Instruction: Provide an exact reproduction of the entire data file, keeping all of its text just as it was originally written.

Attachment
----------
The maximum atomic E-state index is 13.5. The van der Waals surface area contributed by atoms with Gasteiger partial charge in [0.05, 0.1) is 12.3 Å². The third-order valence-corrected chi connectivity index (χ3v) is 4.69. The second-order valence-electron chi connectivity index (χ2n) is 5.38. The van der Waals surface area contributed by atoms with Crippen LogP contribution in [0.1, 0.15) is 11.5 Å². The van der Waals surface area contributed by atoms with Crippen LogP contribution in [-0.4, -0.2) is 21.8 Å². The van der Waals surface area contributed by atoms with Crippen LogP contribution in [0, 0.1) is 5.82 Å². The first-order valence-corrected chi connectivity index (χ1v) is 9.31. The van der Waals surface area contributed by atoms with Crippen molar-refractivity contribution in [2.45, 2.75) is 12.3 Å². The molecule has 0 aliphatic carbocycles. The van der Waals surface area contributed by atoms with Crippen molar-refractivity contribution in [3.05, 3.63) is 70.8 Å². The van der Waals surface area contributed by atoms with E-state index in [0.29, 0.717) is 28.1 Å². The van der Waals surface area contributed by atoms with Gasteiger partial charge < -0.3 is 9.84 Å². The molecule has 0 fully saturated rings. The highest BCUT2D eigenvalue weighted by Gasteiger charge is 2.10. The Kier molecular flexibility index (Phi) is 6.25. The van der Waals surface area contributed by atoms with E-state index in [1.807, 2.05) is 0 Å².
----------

The maximum atomic E-state index is 13.5. The van der Waals surface area contributed by atoms with Gasteiger partial charge in [0.05, 0.1) is 12.3 Å². The third-order valence-corrected chi connectivity index (χ3v) is 4.69. The second-order valence-electron chi connectivity index (χ2n) is 5.38. The van der Waals surface area contributed by atoms with Crippen LogP contribution in [0.1, 0.15) is 11.5 Å². The van der Waals surface area contributed by atoms with Crippen LogP contribution in [-0.4, -0.2) is 21.8 Å². The van der Waals surface area contributed by atoms with Crippen LogP contribution in [0, 0.1) is 5.82 Å². The first-order valence-corrected chi connectivity index (χ1v) is 9.31. The van der Waals surface area contributed by atoms with Crippen molar-refractivity contribution in [2.45, 2.75) is 12.3 Å². The molecule has 0 aliphatic carbocycles. The van der Waals surface area contributed by atoms with Crippen molar-refractivity contribution in [3.05, 3.63) is 70.8 Å². The van der Waals surface area contributed by atoms with E-state index in [0.29, 0.717) is 28.1 Å². The van der Waals surface area contributed by atoms with Gasteiger partial charge < -0.3 is 9.84 Å². The molecule has 0 fully saturated rings. The highest BCUT2D eigenvalue weighted by Gasteiger charge is 2.10. The Kier molecular flexibility index (Phi) is 6.25. The van der Waals surface area contributed by atoms with E-state index in [1.807, 2.05) is 0 Å².